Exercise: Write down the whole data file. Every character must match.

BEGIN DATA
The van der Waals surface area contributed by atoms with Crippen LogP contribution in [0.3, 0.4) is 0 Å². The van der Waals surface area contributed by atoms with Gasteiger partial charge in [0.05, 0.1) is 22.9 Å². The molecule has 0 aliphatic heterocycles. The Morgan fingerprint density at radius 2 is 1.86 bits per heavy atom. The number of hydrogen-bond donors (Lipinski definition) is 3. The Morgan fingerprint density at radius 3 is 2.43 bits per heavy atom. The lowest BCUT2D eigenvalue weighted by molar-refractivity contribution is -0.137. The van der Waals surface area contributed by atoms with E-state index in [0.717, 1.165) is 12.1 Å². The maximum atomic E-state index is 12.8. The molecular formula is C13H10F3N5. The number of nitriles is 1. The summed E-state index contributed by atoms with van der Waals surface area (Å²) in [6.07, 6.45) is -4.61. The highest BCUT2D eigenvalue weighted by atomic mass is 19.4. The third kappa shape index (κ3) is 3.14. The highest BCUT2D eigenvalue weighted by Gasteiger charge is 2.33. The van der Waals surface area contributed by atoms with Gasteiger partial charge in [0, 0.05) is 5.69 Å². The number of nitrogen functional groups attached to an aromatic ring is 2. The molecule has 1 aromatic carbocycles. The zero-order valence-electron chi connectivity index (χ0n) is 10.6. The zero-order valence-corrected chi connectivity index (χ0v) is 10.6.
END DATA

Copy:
The van der Waals surface area contributed by atoms with Crippen LogP contribution in [0.3, 0.4) is 0 Å². The van der Waals surface area contributed by atoms with Gasteiger partial charge in [0.05, 0.1) is 22.9 Å². The molecule has 0 aliphatic heterocycles. The Morgan fingerprint density at radius 2 is 1.86 bits per heavy atom. The number of hydrogen-bond donors (Lipinski definition) is 3. The Morgan fingerprint density at radius 3 is 2.43 bits per heavy atom. The lowest BCUT2D eigenvalue weighted by molar-refractivity contribution is -0.137. The van der Waals surface area contributed by atoms with E-state index in [0.717, 1.165) is 12.1 Å². The maximum atomic E-state index is 12.8. The molecular formula is C13H10F3N5. The number of nitriles is 1. The summed E-state index contributed by atoms with van der Waals surface area (Å²) in [6.07, 6.45) is -4.61. The highest BCUT2D eigenvalue weighted by atomic mass is 19.4. The third kappa shape index (κ3) is 3.14. The highest BCUT2D eigenvalue weighted by Gasteiger charge is 2.33. The van der Waals surface area contributed by atoms with Gasteiger partial charge in [0, 0.05) is 5.69 Å². The number of nitrogen functional groups attached to an aromatic ring is 2. The molecule has 1 aromatic carbocycles. The zero-order valence-electron chi connectivity index (χ0n) is 10.6. The zero-order valence-corrected chi connectivity index (χ0v) is 10.6.